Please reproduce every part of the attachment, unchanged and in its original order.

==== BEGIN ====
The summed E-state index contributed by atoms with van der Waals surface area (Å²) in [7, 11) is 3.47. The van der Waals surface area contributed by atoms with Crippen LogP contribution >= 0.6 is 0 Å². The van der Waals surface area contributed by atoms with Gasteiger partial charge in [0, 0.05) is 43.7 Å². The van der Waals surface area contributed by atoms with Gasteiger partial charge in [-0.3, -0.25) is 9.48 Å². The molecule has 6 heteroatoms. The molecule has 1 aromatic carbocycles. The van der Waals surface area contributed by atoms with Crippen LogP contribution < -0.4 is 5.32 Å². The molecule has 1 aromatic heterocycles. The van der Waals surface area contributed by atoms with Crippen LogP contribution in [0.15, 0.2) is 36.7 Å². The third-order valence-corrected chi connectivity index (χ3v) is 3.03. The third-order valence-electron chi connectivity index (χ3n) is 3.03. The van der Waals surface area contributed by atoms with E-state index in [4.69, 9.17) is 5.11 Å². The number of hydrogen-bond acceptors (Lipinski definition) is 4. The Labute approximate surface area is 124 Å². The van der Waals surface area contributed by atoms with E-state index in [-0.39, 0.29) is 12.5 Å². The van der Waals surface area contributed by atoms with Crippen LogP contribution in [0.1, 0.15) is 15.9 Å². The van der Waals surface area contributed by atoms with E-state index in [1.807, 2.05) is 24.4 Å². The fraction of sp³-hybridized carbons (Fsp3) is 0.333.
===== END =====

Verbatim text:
The summed E-state index contributed by atoms with van der Waals surface area (Å²) in [7, 11) is 3.47. The van der Waals surface area contributed by atoms with Crippen LogP contribution >= 0.6 is 0 Å². The van der Waals surface area contributed by atoms with Gasteiger partial charge in [0, 0.05) is 43.7 Å². The van der Waals surface area contributed by atoms with Gasteiger partial charge in [-0.3, -0.25) is 9.48 Å². The molecule has 6 heteroatoms. The molecule has 1 aromatic carbocycles. The van der Waals surface area contributed by atoms with Crippen LogP contribution < -0.4 is 5.32 Å². The molecule has 1 aromatic heterocycles. The van der Waals surface area contributed by atoms with Crippen LogP contribution in [0.15, 0.2) is 36.7 Å². The third-order valence-corrected chi connectivity index (χ3v) is 3.03. The third-order valence-electron chi connectivity index (χ3n) is 3.03. The van der Waals surface area contributed by atoms with E-state index in [4.69, 9.17) is 5.11 Å². The number of hydrogen-bond acceptors (Lipinski definition) is 4. The Labute approximate surface area is 124 Å². The van der Waals surface area contributed by atoms with E-state index in [-0.39, 0.29) is 12.5 Å². The van der Waals surface area contributed by atoms with Crippen LogP contribution in [0.1, 0.15) is 15.9 Å². The van der Waals surface area contributed by atoms with E-state index in [1.807, 2.05) is 24.4 Å². The fraction of sp³-hybridized carbons (Fsp3) is 0.333.